Tuesday, March 5, 2013

Edwin Stanton and the Death of Lincoln

Edwin Stanton

       I've recently began re-reading a book called The Lincoln Conspiracy by David Balsiger and Charles E. Sellier, Jr which was written in 1977. I've read reviews of this book and find that this book was put down by most historians at the time. True, the book is basically a conspiracy theory and we all know that historians despise conspiracy theories because that would make them appear they don't know the true history. The book may not be correct, but it opens up a lot of questions I've often had about the assassination of Abraham Lincoln.
       The book implicates Secretary of War Edwin Stanton in the plot to rid the government of Lincoln. Stanton had a lot to gain from Lincoln's death. The man didn't actually come across as being perfectly sane. In 1833, Stanton's landlady's daughter died of cholera, Stanton refused to believe the girl was dead and had her exhumed to be certain. He had a mania concerning death. He feared death, but couldn't put the thought out of his mind. In 1841, when his young daughter died, he became so grieved, he had her coffin dug up and placed in his bedroom where he kept it for two years. In 1844, his wife died and though depressed he was almost over the loss when his brother committed suicide. He had to be restrained at the funeral. 
       None of this means Stanton was in on a plot to have Lincoln assassinated. Yet, there are certain questions that should be answered before we totally dismiss this idea. The first thing that seems strange is John Wilkes Booth's diary which was complete when it came into the hands of Stanton. The diary now has 13 missing pages. According to Balsiger and Sellier, they have examined these pages that are now in the possession of Stanton's descendants and find numerous entry's that incriminate Stanton in the murder. 
       Stanton also rushed the trial of the conspirator's at the Washington Arsenal and just as quickly had them executed as if he were in fear they may know something that could be used to implicate them. Of course all this is mere conjecture. John Wilkes Booth did leave a message with Vice-President Andrew Johnson, the man who stood to replace Lincoln on the night of the assassination. It read, "Don't wish to disturb you are you at home? J. Wilkes Booth." Mary Lincoln later told a friend, "that miserable inebriate Johnson, had cognizance of my husband's death - Why, was that card of Booth's, found in his box, some acquaintance certainly existed - I have been deeply impressed, with the harrowing thought, that he, had an understanding with the conspirators & they knew their man... As sure, as you & I live, Johnson, had some hand, in all this." Balsiger and Sellier both state that Booth owed Johnson a favor for helping him earlier in the war.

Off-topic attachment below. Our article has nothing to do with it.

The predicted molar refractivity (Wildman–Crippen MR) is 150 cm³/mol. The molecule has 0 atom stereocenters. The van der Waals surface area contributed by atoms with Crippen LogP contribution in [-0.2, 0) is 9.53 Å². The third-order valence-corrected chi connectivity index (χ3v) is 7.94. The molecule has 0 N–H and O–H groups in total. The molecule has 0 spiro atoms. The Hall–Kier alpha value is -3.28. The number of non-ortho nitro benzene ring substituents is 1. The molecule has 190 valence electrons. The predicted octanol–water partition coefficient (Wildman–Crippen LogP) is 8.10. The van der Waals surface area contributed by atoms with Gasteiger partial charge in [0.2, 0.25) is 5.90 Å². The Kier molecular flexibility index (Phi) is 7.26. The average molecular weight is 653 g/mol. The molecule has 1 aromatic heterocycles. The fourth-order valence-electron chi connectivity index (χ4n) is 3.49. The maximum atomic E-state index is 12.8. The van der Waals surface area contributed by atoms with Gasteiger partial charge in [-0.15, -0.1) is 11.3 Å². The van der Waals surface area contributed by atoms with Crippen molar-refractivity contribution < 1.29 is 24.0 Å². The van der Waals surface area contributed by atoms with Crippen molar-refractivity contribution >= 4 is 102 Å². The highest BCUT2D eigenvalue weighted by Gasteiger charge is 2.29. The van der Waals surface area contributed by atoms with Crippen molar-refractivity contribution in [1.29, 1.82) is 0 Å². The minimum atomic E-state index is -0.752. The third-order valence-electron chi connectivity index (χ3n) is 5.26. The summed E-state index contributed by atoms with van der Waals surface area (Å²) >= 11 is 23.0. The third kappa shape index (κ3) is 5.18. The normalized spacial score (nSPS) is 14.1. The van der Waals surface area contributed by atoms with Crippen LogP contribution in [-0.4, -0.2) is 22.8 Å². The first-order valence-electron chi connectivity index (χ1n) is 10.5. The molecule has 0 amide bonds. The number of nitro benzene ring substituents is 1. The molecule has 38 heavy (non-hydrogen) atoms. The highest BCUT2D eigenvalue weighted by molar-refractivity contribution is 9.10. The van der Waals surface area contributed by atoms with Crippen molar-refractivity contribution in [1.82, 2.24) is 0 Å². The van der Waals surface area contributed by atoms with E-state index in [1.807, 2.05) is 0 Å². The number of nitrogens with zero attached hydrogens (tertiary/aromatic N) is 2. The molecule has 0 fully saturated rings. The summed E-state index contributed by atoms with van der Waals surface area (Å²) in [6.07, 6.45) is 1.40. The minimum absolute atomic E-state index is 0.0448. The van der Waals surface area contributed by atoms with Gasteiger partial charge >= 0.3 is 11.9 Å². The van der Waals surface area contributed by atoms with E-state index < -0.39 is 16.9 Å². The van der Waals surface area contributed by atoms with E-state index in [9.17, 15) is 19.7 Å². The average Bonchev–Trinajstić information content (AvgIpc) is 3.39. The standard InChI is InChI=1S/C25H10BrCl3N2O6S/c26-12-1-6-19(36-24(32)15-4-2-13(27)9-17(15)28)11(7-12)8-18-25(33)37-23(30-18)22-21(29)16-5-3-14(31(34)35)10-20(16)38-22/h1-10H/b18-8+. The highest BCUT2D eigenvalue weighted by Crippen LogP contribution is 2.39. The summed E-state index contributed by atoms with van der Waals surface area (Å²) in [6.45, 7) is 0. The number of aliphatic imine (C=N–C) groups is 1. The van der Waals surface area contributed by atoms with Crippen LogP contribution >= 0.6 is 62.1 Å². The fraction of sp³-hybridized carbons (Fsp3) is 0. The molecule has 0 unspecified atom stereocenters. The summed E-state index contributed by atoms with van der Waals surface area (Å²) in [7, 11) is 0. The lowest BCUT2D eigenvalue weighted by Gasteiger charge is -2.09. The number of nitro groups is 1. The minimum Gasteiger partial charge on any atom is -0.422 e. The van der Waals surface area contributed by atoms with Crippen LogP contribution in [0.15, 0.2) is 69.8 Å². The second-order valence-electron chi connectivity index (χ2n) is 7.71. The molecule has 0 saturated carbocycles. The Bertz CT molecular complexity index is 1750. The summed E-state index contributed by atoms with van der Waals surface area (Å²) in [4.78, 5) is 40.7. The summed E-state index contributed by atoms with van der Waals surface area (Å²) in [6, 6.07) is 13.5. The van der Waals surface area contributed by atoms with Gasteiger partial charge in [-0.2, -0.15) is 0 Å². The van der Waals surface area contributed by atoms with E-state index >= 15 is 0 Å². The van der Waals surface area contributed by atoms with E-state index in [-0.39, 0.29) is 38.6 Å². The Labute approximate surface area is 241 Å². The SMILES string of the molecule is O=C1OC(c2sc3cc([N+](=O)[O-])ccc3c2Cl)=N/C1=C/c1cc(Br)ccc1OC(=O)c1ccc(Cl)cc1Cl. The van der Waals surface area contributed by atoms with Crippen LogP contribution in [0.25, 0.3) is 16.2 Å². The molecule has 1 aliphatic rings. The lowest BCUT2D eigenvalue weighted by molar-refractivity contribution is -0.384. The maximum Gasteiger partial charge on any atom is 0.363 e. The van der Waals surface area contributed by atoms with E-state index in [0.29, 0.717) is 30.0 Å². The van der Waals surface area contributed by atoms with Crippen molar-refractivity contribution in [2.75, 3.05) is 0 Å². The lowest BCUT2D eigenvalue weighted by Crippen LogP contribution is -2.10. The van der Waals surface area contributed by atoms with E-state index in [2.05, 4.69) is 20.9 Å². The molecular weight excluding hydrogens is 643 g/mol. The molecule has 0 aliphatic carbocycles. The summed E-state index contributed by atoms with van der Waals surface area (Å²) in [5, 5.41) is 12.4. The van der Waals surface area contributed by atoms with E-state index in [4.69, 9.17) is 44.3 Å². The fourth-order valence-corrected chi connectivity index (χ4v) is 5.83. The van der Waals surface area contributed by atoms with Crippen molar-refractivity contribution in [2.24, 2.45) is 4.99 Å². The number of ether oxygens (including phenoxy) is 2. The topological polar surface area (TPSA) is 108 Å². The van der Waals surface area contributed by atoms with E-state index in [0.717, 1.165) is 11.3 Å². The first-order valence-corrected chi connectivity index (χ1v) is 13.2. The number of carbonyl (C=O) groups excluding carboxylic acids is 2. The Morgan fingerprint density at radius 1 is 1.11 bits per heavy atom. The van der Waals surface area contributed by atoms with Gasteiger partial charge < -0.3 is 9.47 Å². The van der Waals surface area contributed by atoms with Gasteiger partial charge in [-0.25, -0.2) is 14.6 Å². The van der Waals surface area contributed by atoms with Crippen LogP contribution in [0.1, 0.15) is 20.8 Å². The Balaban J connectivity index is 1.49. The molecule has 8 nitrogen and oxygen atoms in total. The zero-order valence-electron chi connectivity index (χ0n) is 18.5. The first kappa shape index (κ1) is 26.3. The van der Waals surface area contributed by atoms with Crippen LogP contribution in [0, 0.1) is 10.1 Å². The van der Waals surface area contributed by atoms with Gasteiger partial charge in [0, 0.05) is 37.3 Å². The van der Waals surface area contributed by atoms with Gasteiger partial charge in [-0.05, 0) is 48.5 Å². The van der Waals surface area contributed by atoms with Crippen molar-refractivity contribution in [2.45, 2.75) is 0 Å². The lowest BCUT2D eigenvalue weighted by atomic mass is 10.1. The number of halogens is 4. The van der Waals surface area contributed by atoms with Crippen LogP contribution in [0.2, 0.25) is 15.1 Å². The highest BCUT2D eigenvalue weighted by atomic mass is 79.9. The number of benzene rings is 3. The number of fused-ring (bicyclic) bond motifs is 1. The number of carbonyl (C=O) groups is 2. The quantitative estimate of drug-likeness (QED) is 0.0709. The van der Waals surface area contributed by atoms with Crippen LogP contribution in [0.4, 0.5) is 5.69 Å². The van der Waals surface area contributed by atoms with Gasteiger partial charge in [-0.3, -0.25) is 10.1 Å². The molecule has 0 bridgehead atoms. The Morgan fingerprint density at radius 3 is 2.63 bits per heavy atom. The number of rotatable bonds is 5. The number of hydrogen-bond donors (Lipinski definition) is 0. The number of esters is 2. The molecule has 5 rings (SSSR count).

We know that Stanton was a hard man. He wanted the South punished for the rebellion and was troubled that Lincoln wanted to "let them up easy." The 1937 book Why Was Lincoln Murdered by Otto Eisenschiml puts Stanton as the ringleader of the plot to kill Lincoln. Lincoln had asked Stanton's personal secretary Thomas Eckert to accompany him to the play because of threats against his life. Stanton claimed to have important work for Eckert and couldn't spare him. As soon as Lincoln left his office, Stanton sent Eckert home. 
       There is more incriminating evidence against Stanton. The one bridge that he failed to notify to stop anyone from leaving just happened to be the one Booth and Herold used to escape. The telegraph system immediately went dead upon Lincoln being shot. 
       Most modern historians believe that Stanton is innocent and further efforts to involve him should be stopped. I haven't really got an opinion on Stanton either way, but do find some of his actions a bit strange. 

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